"How much have you read?" I asked.

"Nine chapters," she replied, "And the highlight's that he's made a spade."
 

Ogdred Weary

Fhtagntastic.
Joined
Apr 2, 2012
Messages
2,476
Likes
4,074
Points
159
The Southbank Centre did a thing a few years ago where people continuously read from Moby Dick over 3-4 days, swapping volunteers every 15-20 minutes or so, a friend and I sat through about 45mins, went and had a coffee and sat through another 30mins or so. Destroyed any illusions I had about reading the book. The readers were (inevitably) of varying degrees of quality, anyone who was actually good got a brief applause, which was a bit unfair on the poorer performers.
 

Yithian

Parish Watch
Staff member
Joined
Oct 29, 2002
Messages
26,867
Likes
27,883
Points
309
Location
East of Suez
No gold has ever been stolen from the Bank in over 320 years of history. However, there is a story that suggests that the Bank had a lucky escape in Victorian times…

In 1836, the Directors of the Bank received anonymous letters in which the writer claimed to have access to their gold, and offered to meet them in the gold vault at an hour of their choosing.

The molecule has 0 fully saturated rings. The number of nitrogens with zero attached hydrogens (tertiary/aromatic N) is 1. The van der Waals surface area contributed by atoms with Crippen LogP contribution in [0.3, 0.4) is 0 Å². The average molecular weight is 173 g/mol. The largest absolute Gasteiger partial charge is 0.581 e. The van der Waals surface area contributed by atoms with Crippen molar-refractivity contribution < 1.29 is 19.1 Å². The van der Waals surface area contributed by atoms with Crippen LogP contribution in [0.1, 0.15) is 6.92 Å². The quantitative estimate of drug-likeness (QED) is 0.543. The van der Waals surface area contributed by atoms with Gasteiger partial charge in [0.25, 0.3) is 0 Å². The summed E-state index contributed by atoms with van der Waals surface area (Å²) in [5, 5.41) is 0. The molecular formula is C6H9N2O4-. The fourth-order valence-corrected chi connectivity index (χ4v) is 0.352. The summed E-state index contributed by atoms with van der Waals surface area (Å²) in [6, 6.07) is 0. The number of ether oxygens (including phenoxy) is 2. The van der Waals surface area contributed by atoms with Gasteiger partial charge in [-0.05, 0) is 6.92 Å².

The Directors were finally persuaded to gather one night in the vault. At the agreed hour a noise was heard from beneath the floor and a man popped up through some of the floor boards.

The man was a sewerman who, during repair work, had discovered an old drain which ran immediately under the gold vault.

After the initial shock, a stock take revealed that he hadn’t taken any gold. For his honesty, the Bank rewarded him with a gift of £800 – which would be worth approximately £80,000 in today’s money


Source:
https://www.bankofengland.co.uk/kno...l&utm_campaign=knowledgebank&utm_content=gold
 

oxo66

Junior Acolyte
Joined
Nov 25, 2017
Messages
47
Likes
61
Points
19
At position 768 in the calculation of Pi, there is a sequence of 999999999.

At position 17,387,594,880 the sequence 0123456789 occurs.

https://theconversation.com/pi-might-look-random-but-its-full-of-hidden-patterns-55994
Not quite; you are referencing the famous* 'Feynman point' - starting at decimal 762 there is a sequence of six 9s. According to wikipedia, the first sequence of nine 9s isn't until digit 564,665,206 : https://en.wikipedia.org/wiki/Six_nines_in_pi